LGBT-Friendly Companies, Ireland’s Gay Prime Minister, Play in the Netherlands and More: Viacom International Insights, June 2017

by Christian Kurz, Global Consumer Insights, Viacom

Welcome to the July issue of the Viacom Global Insights Digest, bringing you Viacom’s latest consumer insights from around the world.

For Pride Month (June), we published stories on the most LGBT-friendly US companies and Ireland’s first gay prime minister. We also have a video of our Modern Dads and research on play in the Netherlands, Gen Xers in South Africa and originality among teens and young adults.

As always, the English version of our blog is home to these stories and many more. All stories are available in Spanish (LatAm) and Portuguese (Brazilian).

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Viacom Signs Historic Legal Petition Defending LGBT Rights

No one deserves to be fired for their sexual orientation.

This is the logic behind Viacom and 49 other companies’ decision to sign a formal legal petition asking the U.S. 2nd  Court of Appeals to extend a federal law prohibiting employers from firing workers for being gay. This is the first time businesses have explicitly taken this position, according to Freedom for All Americans, a bipartisan campaign group that Viacom consulted with on this issue.

“All Americans deserve the right to go to work and provide for their families without having to fear that they might lose their job simply because of who they are,” said Freedom for All Americans Acting CEO Katie Belanger in an email to Viacom.

“Unfortunately, most states do not have laws explicitly prohibiting employment discrimination against LGBT individuals. That is why this case is so important. We are grateful for the leadership of Viacom and the 49 other businesses who have called on the court to ensure the fair and equal treatment of gay and bisexual employees,” said Belanger.

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Logo’s Trailblazer Honorees “Stood On the Shoulders of Giants” to Become Pioneers of Change for This Generation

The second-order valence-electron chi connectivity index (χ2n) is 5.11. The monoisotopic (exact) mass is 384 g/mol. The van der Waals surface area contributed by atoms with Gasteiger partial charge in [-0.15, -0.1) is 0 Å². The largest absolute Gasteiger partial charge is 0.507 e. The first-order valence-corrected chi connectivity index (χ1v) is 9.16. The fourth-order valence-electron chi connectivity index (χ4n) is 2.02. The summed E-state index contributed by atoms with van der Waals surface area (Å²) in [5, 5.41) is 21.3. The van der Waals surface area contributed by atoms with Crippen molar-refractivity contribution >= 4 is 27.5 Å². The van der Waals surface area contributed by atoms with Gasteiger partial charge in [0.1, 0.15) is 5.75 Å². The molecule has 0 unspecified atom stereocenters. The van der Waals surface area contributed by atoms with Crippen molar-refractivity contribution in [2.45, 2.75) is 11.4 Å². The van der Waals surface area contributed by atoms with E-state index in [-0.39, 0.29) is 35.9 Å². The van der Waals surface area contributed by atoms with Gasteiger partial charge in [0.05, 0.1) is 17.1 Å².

Throughout history, art has defended the human spirit. Especially in times of political crisis, art and activism become inextricably related.

This was clear after attending Logo’s Trailblazer Honors, which celebrates the work of honorees who have made indelible contributions to LGBT civil rights—through writing, dancing, singing and producing. This year’s honorees included Cyndi Lauper; activist and author Cleve Jones (his memoir, When We Rise, inspired ABC’s miniseries by the same name); the late Alvin Ailey, who is credited with making modern dance an inclusive space for LGBT African-Americans; and the creators of NBC’s Will and Grace, Max Mutchnick and David Kohan.

Logo taped the event on Thursday, June 22 at the historic Cathedral of St. John the Divine in New York City and aired it the following night on VH1 and Logo.

 

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Logo’s Trailblazer Honors Will Recognize Pioneers of LGBT Equality, Including Cyndi Lauper: Friday, June 23

What do Cyndi Lauper, Will & Grace creators Max Mutchnick and David Kohan, Debra Messing, RuPaul’s Drag Race contestant Valentina, activist and author Cleve Jones, House Democratic Leader Nancy Pelosi, and Nicole “Snooki” Polizzi all have in common?

They’re trailblazers of the LGBT community—using their prominence in society to spread a message of love, acceptance and equality.

Logo’s fourth Trailblazer Honors special taped Thursday, June 22, at the historic Cathedral of St. John the Divine in New York City (famous in the LGBT community for being a progressive, welcoming house of worship) and will air Friday, June 23 at 9 p.m.

Trailblazing Honors, unlike other award shows of its ilk, isn’t just about celebrating star power—it’s about celebrating the power stars have to change the world for the better.

Logo’s tentpole event, which culminates Pride month along with the New York City Pride Parade, presents “Trailblazing Honors” to three individuals or entities who have made outstanding contributions to the LGBT community. Past honorees include activist Harvey Fierstein, Edie Windsor, Judy and Dennis Shepard, the Obama Administration and the cast of Orange Is the New Black.

This year, Logo recognized Cyndi Lauper, Will & Grace’s Mutchnick and Kohan, and the late Alvin Ailey as honorees. The ceremony will include musical performances inspired by these leaders, as well as presenter speeches celebrating the tireless work of these honorees.


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The Commerce of Inclusion: Take a Look at Logo’s List of 25 Trailblazing Companies for the LGBT Community

What do Target, Google, Nike, AT&T, and American Express have in common? They’re among the 25 most LGBT-friendly companies in the U.S., according to Logo, Viacom’s network inspired by the LGBT community.

Logo unveiled its second annual Trailblazing Companies list on the eve of Pride Month in June to compile the catalog of inclusive and supportive businesses.